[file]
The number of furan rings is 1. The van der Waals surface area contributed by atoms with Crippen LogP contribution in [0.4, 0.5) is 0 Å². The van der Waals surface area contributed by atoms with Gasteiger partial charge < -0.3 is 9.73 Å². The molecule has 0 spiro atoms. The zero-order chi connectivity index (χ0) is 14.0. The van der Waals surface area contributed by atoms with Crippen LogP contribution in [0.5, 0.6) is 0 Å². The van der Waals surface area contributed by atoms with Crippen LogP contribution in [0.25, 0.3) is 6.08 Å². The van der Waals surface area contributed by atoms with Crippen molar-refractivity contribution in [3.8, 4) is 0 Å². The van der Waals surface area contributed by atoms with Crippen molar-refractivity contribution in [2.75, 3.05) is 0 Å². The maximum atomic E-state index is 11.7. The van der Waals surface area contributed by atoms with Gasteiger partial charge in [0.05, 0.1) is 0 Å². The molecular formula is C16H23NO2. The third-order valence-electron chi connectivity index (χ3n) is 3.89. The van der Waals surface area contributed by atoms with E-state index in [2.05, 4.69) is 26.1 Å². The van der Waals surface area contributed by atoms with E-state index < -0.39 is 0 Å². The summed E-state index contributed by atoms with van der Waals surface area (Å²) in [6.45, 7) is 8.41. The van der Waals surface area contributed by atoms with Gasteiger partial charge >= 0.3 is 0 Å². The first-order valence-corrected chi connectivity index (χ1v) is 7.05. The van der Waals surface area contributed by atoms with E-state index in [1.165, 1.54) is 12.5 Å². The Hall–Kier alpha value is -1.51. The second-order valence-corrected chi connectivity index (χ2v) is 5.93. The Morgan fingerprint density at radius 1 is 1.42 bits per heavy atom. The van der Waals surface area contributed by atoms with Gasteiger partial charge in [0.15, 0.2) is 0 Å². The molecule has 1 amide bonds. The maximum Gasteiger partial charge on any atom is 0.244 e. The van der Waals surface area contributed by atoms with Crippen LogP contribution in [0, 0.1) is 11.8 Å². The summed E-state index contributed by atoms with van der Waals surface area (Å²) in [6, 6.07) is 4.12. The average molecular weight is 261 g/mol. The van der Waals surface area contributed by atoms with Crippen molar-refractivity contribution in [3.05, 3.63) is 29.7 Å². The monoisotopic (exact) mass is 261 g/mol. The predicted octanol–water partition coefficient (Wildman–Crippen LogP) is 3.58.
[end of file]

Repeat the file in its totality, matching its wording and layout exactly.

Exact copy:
The number of furan rings is 1. The van der Waals surface area contributed by atoms with Crippen LogP contribution in [0.4, 0.5) is 0 Å². The van der Waals surface area contributed by atoms with Gasteiger partial charge < -0.3 is 9.73 Å². The molecule has 0 spiro atoms. The zero-order chi connectivity index (χ0) is 14.0. The van der Waals surface area contributed by atoms with Crippen LogP contribution in [0.5, 0.6) is 0 Å². The van der Waals surface area contributed by atoms with Crippen LogP contribution in [0.25, 0.3) is 6.08 Å². The van der Waals surface area contributed by atoms with Crippen molar-refractivity contribution in [3.8, 4) is 0 Å². The van der Waals surface area contributed by atoms with Crippen molar-refractivity contribution in [2.75, 3.05) is 0 Å². The maximum atomic E-state index is 11.7. The van der Waals surface area contributed by atoms with Gasteiger partial charge in [0.05, 0.1) is 0 Å². The molecular formula is C16H23NO2. The third-order valence-electron chi connectivity index (χ3n) is 3.89. The van der Waals surface area contributed by atoms with E-state index in [2.05, 4.69) is 26.1 Å². The van der Waals surface area contributed by atoms with E-state index < -0.39 is 0 Å². The summed E-state index contributed by atoms with van der Waals surface area (Å²) in [6.45, 7) is 8.41. The van der Waals surface area contributed by atoms with Gasteiger partial charge >= 0.3 is 0 Å². The first-order valence-corrected chi connectivity index (χ1v) is 7.05. The van der Waals surface area contributed by atoms with E-state index in [1.165, 1.54) is 12.5 Å². The Hall–Kier alpha value is -1.51. The second-order valence-corrected chi connectivity index (χ2v) is 5.93. The Morgan fingerprint density at radius 1 is 1.42 bits per heavy atom. The van der Waals surface area contributed by atoms with Gasteiger partial charge in [0.15, 0.2) is 0 Å². The molecule has 1 amide bonds. The maximum Gasteiger partial charge on any atom is 0.244 e. The van der Waals surface area contributed by atoms with Crippen LogP contribution in [0, 0.1) is 11.8 Å². The summed E-state index contributed by atoms with van der Waals surface area (Å²) in [6, 6.07) is 4.12. The average molecular weight is 261 g/mol. The van der Waals surface area contributed by atoms with Crippen molar-refractivity contribution in [3.05, 3.63) is 29.7 Å². The monoisotopic (exact) mass is 261 g/mol. The predicted octanol–water partition coefficient (Wildman–Crippen LogP) is 3.58.